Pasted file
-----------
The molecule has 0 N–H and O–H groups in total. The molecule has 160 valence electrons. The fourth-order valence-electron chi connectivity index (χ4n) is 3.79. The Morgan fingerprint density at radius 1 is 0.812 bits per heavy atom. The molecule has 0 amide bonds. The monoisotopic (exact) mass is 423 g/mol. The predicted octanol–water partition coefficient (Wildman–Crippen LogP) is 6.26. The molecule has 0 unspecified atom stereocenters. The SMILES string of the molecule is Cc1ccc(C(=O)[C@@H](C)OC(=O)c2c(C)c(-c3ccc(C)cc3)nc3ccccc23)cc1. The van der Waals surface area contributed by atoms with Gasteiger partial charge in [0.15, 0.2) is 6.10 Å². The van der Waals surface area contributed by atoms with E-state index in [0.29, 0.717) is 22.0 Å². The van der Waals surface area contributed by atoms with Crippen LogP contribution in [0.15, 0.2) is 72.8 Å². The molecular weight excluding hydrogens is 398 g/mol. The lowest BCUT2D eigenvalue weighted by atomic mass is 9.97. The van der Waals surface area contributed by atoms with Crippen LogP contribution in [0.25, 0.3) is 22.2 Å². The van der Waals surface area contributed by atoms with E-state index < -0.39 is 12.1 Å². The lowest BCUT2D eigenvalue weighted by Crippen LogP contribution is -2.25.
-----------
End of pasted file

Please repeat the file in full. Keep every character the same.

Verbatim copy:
The molecule has 0 N–H and O–H groups in total. The molecule has 160 valence electrons. The fourth-order valence-electron chi connectivity index (χ4n) is 3.79. The Morgan fingerprint density at radius 1 is 0.812 bits per heavy atom. The molecule has 0 amide bonds. The monoisotopic (exact) mass is 423 g/mol. The predicted octanol–water partition coefficient (Wildman–Crippen LogP) is 6.26. The molecule has 0 unspecified atom stereocenters. The SMILES string of the molecule is Cc1ccc(C(=O)[C@@H](C)OC(=O)c2c(C)c(-c3ccc(C)cc3)nc3ccccc23)cc1. The van der Waals surface area contributed by atoms with Gasteiger partial charge in [0.15, 0.2) is 6.10 Å². The van der Waals surface area contributed by atoms with E-state index in [0.29, 0.717) is 22.0 Å². The van der Waals surface area contributed by atoms with Crippen LogP contribution in [0.15, 0.2) is 72.8 Å². The molecular weight excluding hydrogens is 398 g/mol. The lowest BCUT2D eigenvalue weighted by atomic mass is 9.97. The van der Waals surface area contributed by atoms with Crippen LogP contribution in [0.25, 0.3) is 22.2 Å². The van der Waals surface area contributed by atoms with E-state index < -0.39 is 12.1 Å². The lowest BCUT2D eigenvalue weighted by Crippen LogP contribution is -2.25.